Author: Hayakawa, S. I.
Title: Language in Action
Place Published: New York
Publisher:Harcourt, Brace and Company
Date Published: 1941
345 pages. (8vo), original black cloth with printed spine label, in pictorial dust jacket. Later printing. Also includes:
Maki, John M. Japanese Militarism, Its Cause and Cure (New York: Alfred A. Knopf, 1945) 258+6pp. (8vo), original bright yellow cloth, red printed designs on cover and spine.. Inscribed: "To Bob Fasson, With best wishes. Jack Maki. June 4, 1945" Spine sunned, light soiling, corners bumped.
Prelude to his 1949 Semantics classic, "Language in Thought and Action". Inscribed by Hayakawa in 1979 while US Senator from California: "For Howard Lewis, defender of the faith and keeper of the words. Best wishes, S.I. Hayakawa. Dec. 1979"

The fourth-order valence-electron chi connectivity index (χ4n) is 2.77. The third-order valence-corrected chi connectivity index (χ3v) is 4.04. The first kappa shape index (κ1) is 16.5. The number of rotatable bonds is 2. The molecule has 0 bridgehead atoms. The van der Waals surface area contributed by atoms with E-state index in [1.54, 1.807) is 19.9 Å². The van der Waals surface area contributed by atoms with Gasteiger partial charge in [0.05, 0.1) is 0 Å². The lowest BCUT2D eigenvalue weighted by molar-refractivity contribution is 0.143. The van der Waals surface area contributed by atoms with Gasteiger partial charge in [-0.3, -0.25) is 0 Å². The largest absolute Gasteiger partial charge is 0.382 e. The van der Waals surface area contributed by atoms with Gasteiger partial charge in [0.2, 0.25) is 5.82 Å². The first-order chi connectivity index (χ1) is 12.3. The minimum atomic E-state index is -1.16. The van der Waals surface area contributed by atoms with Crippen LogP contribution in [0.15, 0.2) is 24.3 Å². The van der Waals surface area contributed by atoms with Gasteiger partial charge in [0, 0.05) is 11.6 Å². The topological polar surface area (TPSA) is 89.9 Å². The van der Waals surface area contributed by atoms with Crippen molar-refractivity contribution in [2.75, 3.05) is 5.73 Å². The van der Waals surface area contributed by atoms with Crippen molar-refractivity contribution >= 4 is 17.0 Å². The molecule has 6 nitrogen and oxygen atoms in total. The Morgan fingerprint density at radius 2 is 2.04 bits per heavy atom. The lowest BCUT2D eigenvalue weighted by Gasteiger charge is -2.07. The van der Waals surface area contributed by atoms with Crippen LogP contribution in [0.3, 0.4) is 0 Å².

Two of the very few books by Japanese-Americans published during wartime anti-Japanese hysteria (see 1943-47 for another). Canadian-born Hayakawa taught English in Wisconsin and Illinois, writing poetry and lecturing on his passion for Jazz before writing this book, which appeared days before Pearl Harbor. Though not subject to internment, he prudently issued a statement condemning Japanese militarists. He did not become an American citizen until 1954, just before he moved to California, where, during the tumultuous 1960s, he became the hard-nosed President of San Francisco State University, his stand against student radicals leading to his election as conservative Republican US Senator during the Reagan era. John Maki was a West Coast Nisei, but he was also not interned because of federal service with the US Office of War Information. His best-selling book on Japanese militarism was "the first mass-market book by a West Coast Nisei." After the War, he received a doctorate at Harvard - that university's first Nisei Ph.D. - and became a notable academic in Washington state and Massachusetts.